12, Jul 2021 | CJP Team
Twitter has responded to Citizens for Justice and Peace’s (CJP) complaint against certain accounts that engaged in an abusive campaign against Muslim women. These accounts often used foul language, posted obscene and pornographic content, and encouraged sexual violence against Muslim women.
In their response dated July 9 to our complaint (Case number #0210218588), Twitter apprised us that they took cognisance of the 21 accounts we reported, and suspended them for “violating Twitter’s Terms of Service”.
CJP is dedicated to finding and bringing to light instances of Hate Speech, so that the bigots propagating these venomous ideas can be unmasked and brought to justice. To learn more about our campaign against hate speech, please become a member. To support our initiatives, please donate now!
Further, three unchecked accounts have been “actioned for violating Twitter’s Media Policy”. Twitter’s media policy categorically states that no user is allowed to post content that is excessively gory or share violent or adult content within live video or in profile header, or list banner images. Media depicting sexual violence and/or assault is also not permitted as per its rules.
Twitter’s policy reads, “We prohibit violent sexual conduct to prevent the normalization of sexual assault and non-consensual violence associated with sexual acts. We prohibit gratuitous gore content because research has shown that repeated exposure to violent content online may negatively impact an individual’s wellbeing. For these reasons, you can’t share images or videos that depict violent sexual conduct or gratuitous gore on Twitter.”
CJP in its complaint dated May 26, had also brought to Twitter’s attention certain posts made through these accounts that that demeaned Muslim women as “sex objects for Hindu men”. The content displayed pornographic videos of women in hijab with inflammatory captions presenting Muslim women as objects meant to be sexually exploited, and also photoshopped pictures of Hindu men and pregnant women in saffron hijab. Out of these, Twitter has removed 11 posts for violating Twitter norms.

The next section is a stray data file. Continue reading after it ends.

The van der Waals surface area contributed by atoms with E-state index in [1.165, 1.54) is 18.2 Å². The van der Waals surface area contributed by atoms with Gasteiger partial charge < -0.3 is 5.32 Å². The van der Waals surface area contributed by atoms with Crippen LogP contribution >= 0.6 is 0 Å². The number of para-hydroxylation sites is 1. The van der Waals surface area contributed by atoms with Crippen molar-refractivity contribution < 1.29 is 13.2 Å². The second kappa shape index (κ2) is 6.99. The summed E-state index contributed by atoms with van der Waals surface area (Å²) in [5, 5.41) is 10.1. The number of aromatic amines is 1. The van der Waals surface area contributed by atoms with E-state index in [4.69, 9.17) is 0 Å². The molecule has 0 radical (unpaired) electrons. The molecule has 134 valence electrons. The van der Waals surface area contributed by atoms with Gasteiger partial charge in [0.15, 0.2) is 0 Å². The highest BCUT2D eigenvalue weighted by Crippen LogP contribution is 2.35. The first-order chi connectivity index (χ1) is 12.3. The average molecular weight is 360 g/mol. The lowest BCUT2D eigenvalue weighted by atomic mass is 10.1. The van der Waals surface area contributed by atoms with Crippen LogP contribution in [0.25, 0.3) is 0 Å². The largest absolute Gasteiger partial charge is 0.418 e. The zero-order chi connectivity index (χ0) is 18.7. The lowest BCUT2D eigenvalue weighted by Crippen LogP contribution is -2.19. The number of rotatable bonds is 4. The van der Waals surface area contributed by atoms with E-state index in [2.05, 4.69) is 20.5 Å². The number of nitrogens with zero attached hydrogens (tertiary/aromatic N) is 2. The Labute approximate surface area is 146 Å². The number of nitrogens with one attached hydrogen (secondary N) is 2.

In addition to this, certain reported accounts had already been removed after our complaint and thus, Twitter could not take appropriate action. Twitter also informed us that another online post reported by us was not hosted by it, and appeared to be posted on a third-party website (Facebook). CJP shall pursue this with Facebook and it intends to keep a close track of such content on all digital platforms and file complaints before appropriate authority as part of our sustained Hate Watch Campaign.
Our complaint to Twitter had focused on the repercussions of such online activity that saw its history in the incidents of communal violence and genocidal pogroms that have damaged India’s social fabric for decades. In both the 2002 Gujarat genocidal carnage, and the Muzaffarnagar pogrom of 2013, rape and gendered violence was used as a weapon of violence against Muslim women.
CJP’s complaint had cited an instance of mass distribution of hundreds of pamphlets with all sorts of messages spreading hatred against Muslims right before the anti-Muslim carnage in Gujarat. One such pamphlet named Jihad, inciting sexual violence against Muslim women was circulated, and in the next few months 300 to 500 Muslim women were raped, killed and mass humiliated in full public view. The complaint stated how this was CJP’s and its secretary, Teesta Setalvad’s first-hand experience at the time (2002).
CJP had also listed the various violations of the Twitter policy that disallows the targeting of people with unsolicited images or videos that contain graphic violence, adult content, or hateful imagery, the Information Technology (Guidelines for Intermediaries and Digital Media Ethics Code) Rules, 2021, and the Indian Penal Code.
Our complaint to Twitter was based on a report in the online portal Article 14 (dated May 21, 2021) titled ‘Unchecked Tsunami Of Online Sexual Violence By Hindu Right Against India’s Muslim Women’. The report mentioned a catena of such abusive social media accounts with proper imagery, revealing a common pattern of Islamophobic content. It also documented harrowing experiences of women who have been subject to such online hate, and researchers who have interviewed men and women who make such accounts on social media.
In compliance with Rule 4(1)(d) of the Information Technology (Intermediary Guidelines and Digital Media Ethics Code) Rules, 2021, we have published our inaugural report on July 11, 2021 for the reporting period from May 26, 2021 through to June 25, 2021.”